Pentagon tries to change dynamic in Ukraine war without Abrams

Pentagon tries to change dynamic in Ukraine war without Abrams tank –

WASHINGTON, Jan 18 (Portal) – The United States is aiming to break the momentum of Ukraine’s grueling warfare and near-frozen frontlines with newly announced military capabilities it hopes will help Kiev’s fight against Russian forces will add momentum, a senior Pentagon official said Wednesday.

But Colin Kahl, the Pentagon’s top political adviser, said the Pentagon is still not ready to meet Kiev’s demands for gas-guzzling M1 Abrams main battle tanks.

“I just don’t think we’re ready,” said Kahl, who had just returned from a trip to Ukraine. “The Abrams tank is a very complicated machine. It’s expensive. It’s difficult to train on. It has a jet engine.”

Kahl’s comments came ahead of a meeting of senior defense officials from dozens of countries at the US Ramstein Air Force Base in Germany this week to coordinate military aid to Kyiv.

The United States has committed about $24 billion to help Ukraine defend against Russian forces, including a new $3.5 billion package announced this month and Bradley Infantry Fighting Vehicles, self-propelled howitzers, armored personnel carriers, surface-to-air missiles and ammunition.

US officials, who spoke on condition of anonymity, said President Joe Biden’s administration is expected to next approve Stryker armored vehicles for Ukraine.

Pressure is growing on Germany to send its Leopard main battle tanks to Ukraine – or at least to authorize their shipment from third countries.

But Germany appears to want to tie such a post to a US decision on Abrams. A German government source told Portal Germany would allow German-made tanks to be sent to Ukraine to help in its defense against Russia if the United States agrees to send its own tanks.

On Thursday US Secretary of Defense Lloyd Austin will meet with Germany’s new Secretary of Defense Boris Pistorius in Berlin. Continue reading

Noting the UK’s commitment to sending 14 of its Challenger 2 main battle tanks to Ukraine, Kahl said without confirming any German conditions for the Leopard’s deployment: “I think if there are concerns about deploying that capability alone, there should be Don’t worry.”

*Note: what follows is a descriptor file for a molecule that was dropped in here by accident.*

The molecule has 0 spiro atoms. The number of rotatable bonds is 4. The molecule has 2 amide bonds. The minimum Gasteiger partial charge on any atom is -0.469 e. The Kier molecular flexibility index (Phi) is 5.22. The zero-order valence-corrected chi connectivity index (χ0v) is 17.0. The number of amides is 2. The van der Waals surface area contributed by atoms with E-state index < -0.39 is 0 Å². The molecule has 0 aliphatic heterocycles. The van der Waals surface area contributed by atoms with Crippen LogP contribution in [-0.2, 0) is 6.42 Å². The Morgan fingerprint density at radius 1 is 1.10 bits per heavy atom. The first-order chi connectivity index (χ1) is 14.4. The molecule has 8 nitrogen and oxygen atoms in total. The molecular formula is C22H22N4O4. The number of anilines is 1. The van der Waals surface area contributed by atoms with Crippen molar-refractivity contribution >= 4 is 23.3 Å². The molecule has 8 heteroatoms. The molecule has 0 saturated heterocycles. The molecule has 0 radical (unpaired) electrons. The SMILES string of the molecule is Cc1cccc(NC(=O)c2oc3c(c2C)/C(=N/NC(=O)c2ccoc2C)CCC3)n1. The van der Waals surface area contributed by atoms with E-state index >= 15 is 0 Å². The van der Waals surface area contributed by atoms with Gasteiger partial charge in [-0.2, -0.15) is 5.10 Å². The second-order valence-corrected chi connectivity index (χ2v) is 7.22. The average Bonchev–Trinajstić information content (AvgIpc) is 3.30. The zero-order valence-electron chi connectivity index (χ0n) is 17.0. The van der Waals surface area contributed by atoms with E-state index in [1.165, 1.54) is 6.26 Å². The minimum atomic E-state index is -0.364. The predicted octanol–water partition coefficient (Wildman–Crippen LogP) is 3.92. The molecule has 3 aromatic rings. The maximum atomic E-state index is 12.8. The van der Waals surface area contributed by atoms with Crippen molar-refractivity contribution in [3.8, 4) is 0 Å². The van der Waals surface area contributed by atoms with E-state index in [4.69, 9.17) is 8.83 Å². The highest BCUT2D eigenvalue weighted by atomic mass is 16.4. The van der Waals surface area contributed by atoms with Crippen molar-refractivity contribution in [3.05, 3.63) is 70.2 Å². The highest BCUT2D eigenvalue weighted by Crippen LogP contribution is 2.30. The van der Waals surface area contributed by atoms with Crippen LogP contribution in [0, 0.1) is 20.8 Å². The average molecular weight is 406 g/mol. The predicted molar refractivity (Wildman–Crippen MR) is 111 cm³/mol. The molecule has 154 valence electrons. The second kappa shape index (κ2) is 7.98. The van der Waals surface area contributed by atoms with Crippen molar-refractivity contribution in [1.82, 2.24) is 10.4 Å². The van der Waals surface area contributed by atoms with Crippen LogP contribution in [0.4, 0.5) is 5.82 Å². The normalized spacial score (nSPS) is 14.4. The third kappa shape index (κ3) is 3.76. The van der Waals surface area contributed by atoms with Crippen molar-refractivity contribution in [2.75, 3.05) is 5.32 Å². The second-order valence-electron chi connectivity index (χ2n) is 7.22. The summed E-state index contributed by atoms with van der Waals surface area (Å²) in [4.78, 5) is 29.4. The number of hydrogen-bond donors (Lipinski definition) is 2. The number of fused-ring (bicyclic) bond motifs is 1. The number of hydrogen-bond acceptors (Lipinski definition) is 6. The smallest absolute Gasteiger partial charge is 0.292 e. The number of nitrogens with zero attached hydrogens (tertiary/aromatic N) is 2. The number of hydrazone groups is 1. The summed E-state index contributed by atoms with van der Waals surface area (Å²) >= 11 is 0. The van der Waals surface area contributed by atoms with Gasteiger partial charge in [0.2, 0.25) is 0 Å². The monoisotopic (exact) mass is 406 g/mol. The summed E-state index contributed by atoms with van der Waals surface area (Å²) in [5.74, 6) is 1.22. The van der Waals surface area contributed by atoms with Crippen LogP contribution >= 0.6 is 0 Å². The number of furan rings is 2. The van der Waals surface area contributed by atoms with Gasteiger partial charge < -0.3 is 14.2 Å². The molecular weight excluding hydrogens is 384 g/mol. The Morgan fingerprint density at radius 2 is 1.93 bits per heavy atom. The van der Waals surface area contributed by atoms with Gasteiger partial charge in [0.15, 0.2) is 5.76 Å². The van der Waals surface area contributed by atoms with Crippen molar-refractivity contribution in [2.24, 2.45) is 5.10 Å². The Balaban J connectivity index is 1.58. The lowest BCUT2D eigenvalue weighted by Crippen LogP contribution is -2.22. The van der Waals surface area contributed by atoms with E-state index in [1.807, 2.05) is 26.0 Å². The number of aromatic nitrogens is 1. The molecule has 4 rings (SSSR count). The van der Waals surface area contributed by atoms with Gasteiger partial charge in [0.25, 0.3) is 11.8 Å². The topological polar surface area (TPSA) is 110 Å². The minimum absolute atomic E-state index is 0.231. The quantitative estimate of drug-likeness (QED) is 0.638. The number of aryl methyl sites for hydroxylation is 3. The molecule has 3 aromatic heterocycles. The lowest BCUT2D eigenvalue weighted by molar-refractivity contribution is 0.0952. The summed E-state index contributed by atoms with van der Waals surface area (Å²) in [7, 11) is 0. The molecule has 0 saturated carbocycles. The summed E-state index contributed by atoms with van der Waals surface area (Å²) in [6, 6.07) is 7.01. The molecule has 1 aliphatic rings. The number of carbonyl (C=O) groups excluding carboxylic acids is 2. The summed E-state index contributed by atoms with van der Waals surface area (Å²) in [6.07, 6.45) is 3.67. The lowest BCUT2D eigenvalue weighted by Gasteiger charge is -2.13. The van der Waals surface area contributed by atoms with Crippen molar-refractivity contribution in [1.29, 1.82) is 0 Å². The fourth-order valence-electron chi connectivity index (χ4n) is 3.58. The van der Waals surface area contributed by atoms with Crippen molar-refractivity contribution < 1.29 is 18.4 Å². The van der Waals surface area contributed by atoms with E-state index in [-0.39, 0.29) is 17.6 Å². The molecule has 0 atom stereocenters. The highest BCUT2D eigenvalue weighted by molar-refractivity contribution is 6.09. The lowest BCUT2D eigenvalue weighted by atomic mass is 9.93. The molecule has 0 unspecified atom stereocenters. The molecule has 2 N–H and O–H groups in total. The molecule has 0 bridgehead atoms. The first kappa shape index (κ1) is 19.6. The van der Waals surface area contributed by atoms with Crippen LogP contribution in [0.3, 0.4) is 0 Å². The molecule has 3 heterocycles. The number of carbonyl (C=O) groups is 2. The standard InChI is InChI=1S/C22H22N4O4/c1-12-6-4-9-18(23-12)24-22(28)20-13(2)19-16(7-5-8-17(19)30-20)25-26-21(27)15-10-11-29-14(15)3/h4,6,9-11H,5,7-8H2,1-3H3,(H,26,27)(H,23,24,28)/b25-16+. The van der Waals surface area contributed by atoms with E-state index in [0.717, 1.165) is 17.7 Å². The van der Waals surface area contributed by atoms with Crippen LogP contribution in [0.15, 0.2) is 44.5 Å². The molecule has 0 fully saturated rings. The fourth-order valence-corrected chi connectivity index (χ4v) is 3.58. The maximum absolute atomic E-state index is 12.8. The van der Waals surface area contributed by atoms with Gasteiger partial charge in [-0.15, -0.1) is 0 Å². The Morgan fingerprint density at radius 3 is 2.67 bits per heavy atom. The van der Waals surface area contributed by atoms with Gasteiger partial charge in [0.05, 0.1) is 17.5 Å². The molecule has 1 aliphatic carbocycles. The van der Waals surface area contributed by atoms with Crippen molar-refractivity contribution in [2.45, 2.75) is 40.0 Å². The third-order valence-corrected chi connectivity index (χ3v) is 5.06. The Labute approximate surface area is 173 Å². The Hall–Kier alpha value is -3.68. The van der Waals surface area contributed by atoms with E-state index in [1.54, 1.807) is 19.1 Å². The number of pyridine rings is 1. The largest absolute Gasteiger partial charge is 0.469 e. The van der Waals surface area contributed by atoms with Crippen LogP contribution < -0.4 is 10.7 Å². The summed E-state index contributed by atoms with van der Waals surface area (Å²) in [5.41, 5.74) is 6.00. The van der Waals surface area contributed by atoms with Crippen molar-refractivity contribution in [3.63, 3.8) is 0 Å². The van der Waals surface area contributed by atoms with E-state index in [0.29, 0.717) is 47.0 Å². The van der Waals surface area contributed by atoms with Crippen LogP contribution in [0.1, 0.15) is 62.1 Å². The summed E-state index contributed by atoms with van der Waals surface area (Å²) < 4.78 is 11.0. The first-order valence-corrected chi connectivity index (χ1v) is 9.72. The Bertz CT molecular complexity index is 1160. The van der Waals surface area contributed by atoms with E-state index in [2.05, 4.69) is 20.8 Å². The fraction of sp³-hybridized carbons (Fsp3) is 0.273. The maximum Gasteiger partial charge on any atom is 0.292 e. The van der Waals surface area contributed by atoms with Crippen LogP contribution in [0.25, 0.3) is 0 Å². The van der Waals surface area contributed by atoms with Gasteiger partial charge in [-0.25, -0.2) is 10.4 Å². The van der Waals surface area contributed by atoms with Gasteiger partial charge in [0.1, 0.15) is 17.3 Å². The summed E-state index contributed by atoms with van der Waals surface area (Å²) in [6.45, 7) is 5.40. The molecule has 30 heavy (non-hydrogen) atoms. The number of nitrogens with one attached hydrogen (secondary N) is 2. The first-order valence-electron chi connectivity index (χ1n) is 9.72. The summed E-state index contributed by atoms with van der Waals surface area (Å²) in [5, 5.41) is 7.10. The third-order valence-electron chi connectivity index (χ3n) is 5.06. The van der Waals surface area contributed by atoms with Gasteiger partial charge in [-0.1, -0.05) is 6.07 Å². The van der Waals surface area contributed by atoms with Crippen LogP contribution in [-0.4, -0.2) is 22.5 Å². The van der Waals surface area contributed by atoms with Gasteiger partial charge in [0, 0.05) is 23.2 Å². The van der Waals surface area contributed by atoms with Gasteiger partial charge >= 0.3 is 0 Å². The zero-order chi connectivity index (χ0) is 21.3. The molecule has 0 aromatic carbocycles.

“But at the end of the day, the federal government will make a sovereign decision,” the US defense official said.

Kahl also praised Germany’s previous contributions.

“I think we should give Germany enormous credit for their generosity to date toward Ukraine,” he told reporters at the Pentagon.

Frontlines in Ukraine have hardened since Kyiv regained significant areas to the east and south in the second half of 2022. Kahl described brutal World War I-style combat with advances measured in blocks.

“We’re really focused on bringing those capabilities to Ukraine for the next phase of the conflict, to really try to change that dynamic and continue the momentum that Ukrainians had in late summer and early fall,” Kahl said, echoing comments by British Foreign Secretary James Cleverly in Washington on Tuesday. Continue reading

The U.S. deployment of Bradley combat vehicles, combined arms training, and other new weapons to the Ukrainians is intended to enable Kyiv to change static defense dynamics “by being able to fire through the use of mechanized forces and to manoeuvre,” said Kahl.

Reporting by Phil Stewart; Edited by Leslie Adler and Jonathan Oatis

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Phil Stewart

Thomson Portal

Phil Stewart has reported from more than 60 countries including Afghanistan, Ukraine, Syria, Iraq, Pakistan, Russia, Saudi Arabia, China and South Sudan. An award-winning national security reporter from Washington, Phil has appeared on NPR, PBS NewsHour, Fox News and other programs and hosted national security events including the Reagan National Defense Forum and the German Marshall Fund. He is the recipient of the Edwin M. Hood Award for Diplomatic Correspondence and the Joe Galloway Award.